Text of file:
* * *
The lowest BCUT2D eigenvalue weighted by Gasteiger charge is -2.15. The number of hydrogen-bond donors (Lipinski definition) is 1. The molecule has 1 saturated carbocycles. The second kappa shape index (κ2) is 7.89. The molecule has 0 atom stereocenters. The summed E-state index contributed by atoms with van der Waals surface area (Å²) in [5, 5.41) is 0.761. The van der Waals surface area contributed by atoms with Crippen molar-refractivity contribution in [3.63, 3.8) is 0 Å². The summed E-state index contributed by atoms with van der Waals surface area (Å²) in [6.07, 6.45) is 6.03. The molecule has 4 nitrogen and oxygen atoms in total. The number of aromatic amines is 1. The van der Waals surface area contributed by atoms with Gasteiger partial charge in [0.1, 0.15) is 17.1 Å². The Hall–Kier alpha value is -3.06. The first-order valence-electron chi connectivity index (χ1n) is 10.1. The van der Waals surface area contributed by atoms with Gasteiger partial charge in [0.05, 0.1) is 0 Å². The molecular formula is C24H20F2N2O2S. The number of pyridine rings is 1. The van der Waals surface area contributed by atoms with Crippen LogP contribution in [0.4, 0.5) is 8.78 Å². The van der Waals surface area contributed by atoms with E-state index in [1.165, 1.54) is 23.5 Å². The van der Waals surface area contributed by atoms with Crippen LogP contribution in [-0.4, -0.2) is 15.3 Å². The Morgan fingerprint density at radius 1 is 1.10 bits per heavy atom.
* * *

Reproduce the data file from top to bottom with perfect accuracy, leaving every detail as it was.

The lowest BCUT2D eigenvalue weighted by Gasteiger charge is -2.15. The number of hydrogen-bond donors (Lipinski definition) is 1. The molecule has 1 saturated carbocycles. The second kappa shape index (κ2) is 7.89. The molecule has 0 atom stereocenters. The summed E-state index contributed by atoms with van der Waals surface area (Å²) in [5, 5.41) is 0.761. The van der Waals surface area contributed by atoms with Crippen molar-refractivity contribution in [3.63, 3.8) is 0 Å². The summed E-state index contributed by atoms with van der Waals surface area (Å²) in [6.07, 6.45) is 6.03. The molecule has 4 nitrogen and oxygen atoms in total. The number of aromatic amines is 1. The van der Waals surface area contributed by atoms with Gasteiger partial charge in [0.1, 0.15) is 17.1 Å². The Hall–Kier alpha value is -3.06. The first-order valence-electron chi connectivity index (χ1n) is 10.1. The van der Waals surface area contributed by atoms with Gasteiger partial charge in [0.05, 0.1) is 0 Å². The molecular formula is C24H20F2N2O2S. The number of pyridine rings is 1. The van der Waals surface area contributed by atoms with Crippen LogP contribution in [0.4, 0.5) is 8.78 Å². The van der Waals surface area contributed by atoms with E-state index in [1.165, 1.54) is 23.5 Å². The van der Waals surface area contributed by atoms with Crippen LogP contribution in [-0.4, -0.2) is 15.3 Å². The Morgan fingerprint density at radius 1 is 1.10 bits per heavy atom.